4 Ways to Build Social Media Relevance as a Brand in Your Local Community
Are you fighting to gain a foothold as a new brand in your local community? It's tough getting your name out there and building a relationship with your friends and neighbors; at least as a business. How do you market yourself without spending a ton of money, or looking like someone trying to take advantage of friendships for the purpose of expanding your business? Below are 5 tips that will help you establish yourself in your community, while improving the reputation of both your business and yourself.
1) Social Media is Your Friend
Does your company have a Facebook page? Have you signed up for Google Local? What are you posting daily to engage your community around your brand and services? If you aren't reaching customers where they spend 20% of their day, you're missing out on opportunities to grow brand recognition.
2) Sponsor Local Events
Have you noticed a Little League team in your neighborhood that could use some new uniforms? Maybe the field needs to be cut on a regular basis. You can get your name out there, and inspire a ton of good will by working with local community organizations to fill in the gaps. Something as simple as volunteering around town at the local soup kitchen, while wearing your company's shirt, is a great way to get the name out there. Fellow volunteers may be interested in your services.
3) Get Involved in Job Fairs
High Schools and Colleges regularly hold job fairs for soon-to-be graduates. Is your company ready to hire new talent? While hiring recent college graduates may sound like a risk, you may find that their enthusiasm and ability to bring new perspectives to the office will help your company compete. Plus, they have tons of friends in the community who would love the spread the good news if you provide a recent grad with a great career and experience in the workplace. What could start as a gamble could turn into a lifelong employee who looks to help the company in any way they can over the course of their lifetime.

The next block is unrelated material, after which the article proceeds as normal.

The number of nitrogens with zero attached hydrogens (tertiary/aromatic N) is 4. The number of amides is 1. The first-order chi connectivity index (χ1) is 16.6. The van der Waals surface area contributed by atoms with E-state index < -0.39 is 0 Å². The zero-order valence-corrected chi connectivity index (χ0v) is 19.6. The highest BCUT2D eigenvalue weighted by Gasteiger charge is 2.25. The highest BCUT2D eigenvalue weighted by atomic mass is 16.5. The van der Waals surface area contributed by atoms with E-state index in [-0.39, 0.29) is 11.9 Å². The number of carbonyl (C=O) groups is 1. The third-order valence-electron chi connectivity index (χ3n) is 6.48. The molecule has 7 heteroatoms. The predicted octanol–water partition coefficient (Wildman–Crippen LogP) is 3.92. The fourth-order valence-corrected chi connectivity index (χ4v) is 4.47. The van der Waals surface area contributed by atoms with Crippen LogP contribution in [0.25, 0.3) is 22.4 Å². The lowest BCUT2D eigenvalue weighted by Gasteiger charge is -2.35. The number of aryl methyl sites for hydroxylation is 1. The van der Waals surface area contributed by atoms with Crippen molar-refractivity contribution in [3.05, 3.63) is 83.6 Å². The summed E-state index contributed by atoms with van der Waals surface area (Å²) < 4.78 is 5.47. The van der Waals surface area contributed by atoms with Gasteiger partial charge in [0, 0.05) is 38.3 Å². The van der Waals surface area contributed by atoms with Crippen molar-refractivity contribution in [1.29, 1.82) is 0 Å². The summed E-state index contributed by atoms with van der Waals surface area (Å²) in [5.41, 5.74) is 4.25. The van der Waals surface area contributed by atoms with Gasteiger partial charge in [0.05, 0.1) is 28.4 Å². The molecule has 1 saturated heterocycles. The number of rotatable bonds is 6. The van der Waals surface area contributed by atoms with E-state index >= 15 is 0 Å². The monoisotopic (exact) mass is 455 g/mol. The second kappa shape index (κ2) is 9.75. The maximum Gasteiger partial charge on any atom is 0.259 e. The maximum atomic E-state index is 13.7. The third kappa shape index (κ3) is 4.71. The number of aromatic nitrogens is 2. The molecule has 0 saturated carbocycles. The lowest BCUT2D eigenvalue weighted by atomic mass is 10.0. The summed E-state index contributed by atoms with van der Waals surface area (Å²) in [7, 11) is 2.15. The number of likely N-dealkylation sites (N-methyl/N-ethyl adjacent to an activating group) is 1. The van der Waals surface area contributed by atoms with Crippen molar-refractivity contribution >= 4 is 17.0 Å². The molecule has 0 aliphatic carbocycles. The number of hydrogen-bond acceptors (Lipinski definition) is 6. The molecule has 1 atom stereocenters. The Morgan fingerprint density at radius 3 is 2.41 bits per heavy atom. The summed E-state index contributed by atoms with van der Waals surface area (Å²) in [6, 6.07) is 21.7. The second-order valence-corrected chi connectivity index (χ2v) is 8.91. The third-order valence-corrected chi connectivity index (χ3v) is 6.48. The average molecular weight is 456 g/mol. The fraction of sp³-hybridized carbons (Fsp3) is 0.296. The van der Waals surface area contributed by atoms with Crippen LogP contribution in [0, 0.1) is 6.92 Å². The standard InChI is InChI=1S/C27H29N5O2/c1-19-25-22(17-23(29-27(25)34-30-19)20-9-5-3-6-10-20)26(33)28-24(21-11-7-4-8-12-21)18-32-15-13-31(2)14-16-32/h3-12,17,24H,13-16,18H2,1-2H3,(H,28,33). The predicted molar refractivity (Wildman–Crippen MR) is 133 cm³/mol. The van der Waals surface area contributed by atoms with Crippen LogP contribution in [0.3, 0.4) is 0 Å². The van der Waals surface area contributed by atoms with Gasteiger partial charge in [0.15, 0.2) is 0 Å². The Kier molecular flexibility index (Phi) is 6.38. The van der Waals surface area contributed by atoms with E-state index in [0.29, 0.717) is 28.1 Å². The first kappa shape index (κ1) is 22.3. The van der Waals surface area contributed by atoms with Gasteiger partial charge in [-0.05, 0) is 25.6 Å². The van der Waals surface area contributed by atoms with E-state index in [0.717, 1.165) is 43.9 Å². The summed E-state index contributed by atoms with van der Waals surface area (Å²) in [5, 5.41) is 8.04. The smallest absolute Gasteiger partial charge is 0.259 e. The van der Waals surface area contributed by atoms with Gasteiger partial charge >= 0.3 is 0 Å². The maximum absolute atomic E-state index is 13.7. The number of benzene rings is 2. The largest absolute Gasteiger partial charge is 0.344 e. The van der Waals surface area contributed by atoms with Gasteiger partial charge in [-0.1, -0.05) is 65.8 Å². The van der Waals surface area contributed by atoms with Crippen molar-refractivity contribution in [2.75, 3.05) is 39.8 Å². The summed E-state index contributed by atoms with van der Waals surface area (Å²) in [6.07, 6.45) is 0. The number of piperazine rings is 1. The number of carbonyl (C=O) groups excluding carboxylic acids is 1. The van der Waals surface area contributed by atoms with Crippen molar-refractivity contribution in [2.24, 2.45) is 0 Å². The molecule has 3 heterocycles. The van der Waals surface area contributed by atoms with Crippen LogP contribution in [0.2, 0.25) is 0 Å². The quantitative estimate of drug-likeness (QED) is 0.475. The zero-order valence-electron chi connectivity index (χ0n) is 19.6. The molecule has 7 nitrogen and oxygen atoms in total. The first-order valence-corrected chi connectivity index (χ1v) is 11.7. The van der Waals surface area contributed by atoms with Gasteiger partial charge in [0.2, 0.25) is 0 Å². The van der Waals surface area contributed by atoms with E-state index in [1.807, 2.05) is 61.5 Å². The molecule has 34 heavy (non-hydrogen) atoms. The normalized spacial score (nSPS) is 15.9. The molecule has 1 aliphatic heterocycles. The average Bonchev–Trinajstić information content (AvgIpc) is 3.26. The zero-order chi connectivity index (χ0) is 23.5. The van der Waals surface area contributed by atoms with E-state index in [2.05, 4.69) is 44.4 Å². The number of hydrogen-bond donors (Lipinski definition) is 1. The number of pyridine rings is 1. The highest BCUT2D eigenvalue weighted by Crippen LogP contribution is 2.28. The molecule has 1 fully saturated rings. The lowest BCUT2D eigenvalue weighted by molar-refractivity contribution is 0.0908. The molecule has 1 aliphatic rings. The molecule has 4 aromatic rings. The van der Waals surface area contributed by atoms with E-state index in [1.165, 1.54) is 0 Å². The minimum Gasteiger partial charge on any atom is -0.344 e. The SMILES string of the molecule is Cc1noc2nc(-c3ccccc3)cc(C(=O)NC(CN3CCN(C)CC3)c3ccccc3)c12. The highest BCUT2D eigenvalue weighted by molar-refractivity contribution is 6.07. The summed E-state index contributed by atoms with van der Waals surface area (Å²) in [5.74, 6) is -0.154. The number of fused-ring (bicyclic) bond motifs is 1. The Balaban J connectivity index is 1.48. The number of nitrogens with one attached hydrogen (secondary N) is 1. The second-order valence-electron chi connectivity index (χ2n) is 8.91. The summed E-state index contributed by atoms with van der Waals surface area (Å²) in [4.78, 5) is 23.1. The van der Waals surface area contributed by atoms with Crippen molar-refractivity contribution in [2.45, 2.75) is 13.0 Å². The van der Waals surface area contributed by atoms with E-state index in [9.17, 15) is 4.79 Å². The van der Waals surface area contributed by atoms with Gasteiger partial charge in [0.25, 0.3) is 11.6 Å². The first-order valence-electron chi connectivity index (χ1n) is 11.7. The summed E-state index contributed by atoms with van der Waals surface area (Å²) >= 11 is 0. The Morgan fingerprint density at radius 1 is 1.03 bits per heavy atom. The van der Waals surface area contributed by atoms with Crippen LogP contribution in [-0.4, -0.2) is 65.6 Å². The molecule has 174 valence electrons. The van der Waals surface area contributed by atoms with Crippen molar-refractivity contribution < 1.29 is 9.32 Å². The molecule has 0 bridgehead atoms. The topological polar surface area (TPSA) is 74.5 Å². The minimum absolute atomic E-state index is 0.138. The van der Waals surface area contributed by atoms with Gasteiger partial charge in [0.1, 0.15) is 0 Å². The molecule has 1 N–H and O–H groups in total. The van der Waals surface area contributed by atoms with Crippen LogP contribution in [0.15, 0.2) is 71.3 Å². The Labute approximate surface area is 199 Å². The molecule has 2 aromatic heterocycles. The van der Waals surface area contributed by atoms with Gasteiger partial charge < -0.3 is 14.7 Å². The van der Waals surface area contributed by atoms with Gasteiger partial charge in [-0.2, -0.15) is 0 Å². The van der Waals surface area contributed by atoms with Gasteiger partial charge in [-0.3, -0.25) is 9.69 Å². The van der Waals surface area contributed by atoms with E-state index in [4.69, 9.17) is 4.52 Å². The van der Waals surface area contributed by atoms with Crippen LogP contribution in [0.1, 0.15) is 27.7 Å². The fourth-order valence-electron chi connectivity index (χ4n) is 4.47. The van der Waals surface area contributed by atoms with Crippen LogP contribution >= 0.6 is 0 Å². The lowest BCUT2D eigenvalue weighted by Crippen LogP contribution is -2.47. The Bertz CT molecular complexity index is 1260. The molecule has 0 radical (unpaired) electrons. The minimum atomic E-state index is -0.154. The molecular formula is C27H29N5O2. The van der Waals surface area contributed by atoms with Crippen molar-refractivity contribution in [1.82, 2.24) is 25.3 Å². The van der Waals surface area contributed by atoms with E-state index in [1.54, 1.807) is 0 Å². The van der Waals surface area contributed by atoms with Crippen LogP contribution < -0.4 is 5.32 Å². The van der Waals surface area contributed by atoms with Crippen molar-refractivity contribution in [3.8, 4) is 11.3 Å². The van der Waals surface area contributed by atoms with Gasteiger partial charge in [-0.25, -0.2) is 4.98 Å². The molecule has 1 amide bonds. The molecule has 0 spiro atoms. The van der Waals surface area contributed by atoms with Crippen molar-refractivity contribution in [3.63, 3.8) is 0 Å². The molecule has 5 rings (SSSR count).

4) Build an Engaging Website
I mentioned Google Local in Tip 1, but it's also important to direct traffic from the community to a website that matters to your customers. For example, this local Adventure Park created an engaging website that includes video of community members enjoying themselves. Plus, they've plugged in this site to a variety of social media sites, like Facebook, Google+ and more! Give your customers a website that answers the majority of their questions and encourages them to make a purchasing decision (reservation in this case) quickly. You do not want to leave people hanging as they look for details about your organization; unanswered questions equal delays in purchasing decision which increases the difficulty of closing the sale.
By tying your local company into the community that it serves, without being cheesy or taking advantage of friends, you'll be well on your way to establishing a successful business!